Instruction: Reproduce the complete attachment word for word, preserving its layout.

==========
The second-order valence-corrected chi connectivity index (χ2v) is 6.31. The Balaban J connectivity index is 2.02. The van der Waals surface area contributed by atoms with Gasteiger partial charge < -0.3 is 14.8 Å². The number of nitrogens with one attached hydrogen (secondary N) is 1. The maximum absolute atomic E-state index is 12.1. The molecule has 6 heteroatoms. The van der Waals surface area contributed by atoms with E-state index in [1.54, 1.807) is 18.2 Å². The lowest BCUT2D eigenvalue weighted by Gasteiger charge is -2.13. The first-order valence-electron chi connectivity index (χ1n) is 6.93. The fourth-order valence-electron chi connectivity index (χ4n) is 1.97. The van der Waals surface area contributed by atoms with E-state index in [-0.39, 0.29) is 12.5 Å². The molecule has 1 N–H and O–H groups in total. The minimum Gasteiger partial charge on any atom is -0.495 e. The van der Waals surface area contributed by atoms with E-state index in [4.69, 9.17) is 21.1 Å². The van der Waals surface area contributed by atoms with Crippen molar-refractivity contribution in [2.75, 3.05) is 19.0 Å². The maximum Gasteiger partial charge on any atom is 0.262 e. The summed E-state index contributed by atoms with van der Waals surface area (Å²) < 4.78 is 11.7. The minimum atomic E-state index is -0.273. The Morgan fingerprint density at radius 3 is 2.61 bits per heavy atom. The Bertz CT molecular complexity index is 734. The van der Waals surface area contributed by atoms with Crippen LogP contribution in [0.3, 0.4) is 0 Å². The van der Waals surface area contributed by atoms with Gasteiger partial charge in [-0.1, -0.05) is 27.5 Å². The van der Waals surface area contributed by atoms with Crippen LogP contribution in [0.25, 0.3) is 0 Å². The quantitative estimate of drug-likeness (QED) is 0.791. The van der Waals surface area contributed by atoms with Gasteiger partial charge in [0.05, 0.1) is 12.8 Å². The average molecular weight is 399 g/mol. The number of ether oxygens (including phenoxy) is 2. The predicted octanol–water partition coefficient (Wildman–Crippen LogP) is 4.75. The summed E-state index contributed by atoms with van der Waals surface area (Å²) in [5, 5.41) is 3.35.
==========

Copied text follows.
The second-order valence-corrected chi connectivity index (χ2v) is 6.31. The Balaban J connectivity index is 2.02. The van der Waals surface area contributed by atoms with Gasteiger partial charge < -0.3 is 14.8 Å². The number of nitrogens with one attached hydrogen (secondary N) is 1. The maximum absolute atomic E-state index is 12.1. The molecule has 6 heteroatoms. The van der Waals surface area contributed by atoms with E-state index in [1.54, 1.807) is 18.2 Å². The lowest BCUT2D eigenvalue weighted by Gasteiger charge is -2.13. The first-order valence-electron chi connectivity index (χ1n) is 6.93. The fourth-order valence-electron chi connectivity index (χ4n) is 1.97. The van der Waals surface area contributed by atoms with E-state index in [-0.39, 0.29) is 12.5 Å². The molecule has 1 N–H and O–H groups in total. The minimum Gasteiger partial charge on any atom is -0.495 e. The van der Waals surface area contributed by atoms with E-state index in [4.69, 9.17) is 21.1 Å². The van der Waals surface area contributed by atoms with Crippen molar-refractivity contribution in [2.75, 3.05) is 19.0 Å². The maximum Gasteiger partial charge on any atom is 0.262 e. The summed E-state index contributed by atoms with van der Waals surface area (Å²) < 4.78 is 11.7. The minimum atomic E-state index is -0.273. The Morgan fingerprint density at radius 3 is 2.61 bits per heavy atom. The Bertz CT molecular complexity index is 734. The van der Waals surface area contributed by atoms with Crippen LogP contribution in [0.3, 0.4) is 0 Å². The van der Waals surface area contributed by atoms with Gasteiger partial charge in [-0.1, -0.05) is 27.5 Å². The van der Waals surface area contributed by atoms with Crippen LogP contribution in [0.25, 0.3) is 0 Å². The quantitative estimate of drug-likeness (QED) is 0.791. The van der Waals surface area contributed by atoms with Gasteiger partial charge in [0.05, 0.1) is 12.8 Å². The average molecular weight is 399 g/mol. The number of ether oxygens (including phenoxy) is 2. The predicted octanol–water partition coefficient (Wildman–Crippen LogP) is 4.75. The summed E-state index contributed by atoms with van der Waals surface area (Å²) in [5, 5.41) is 3.35.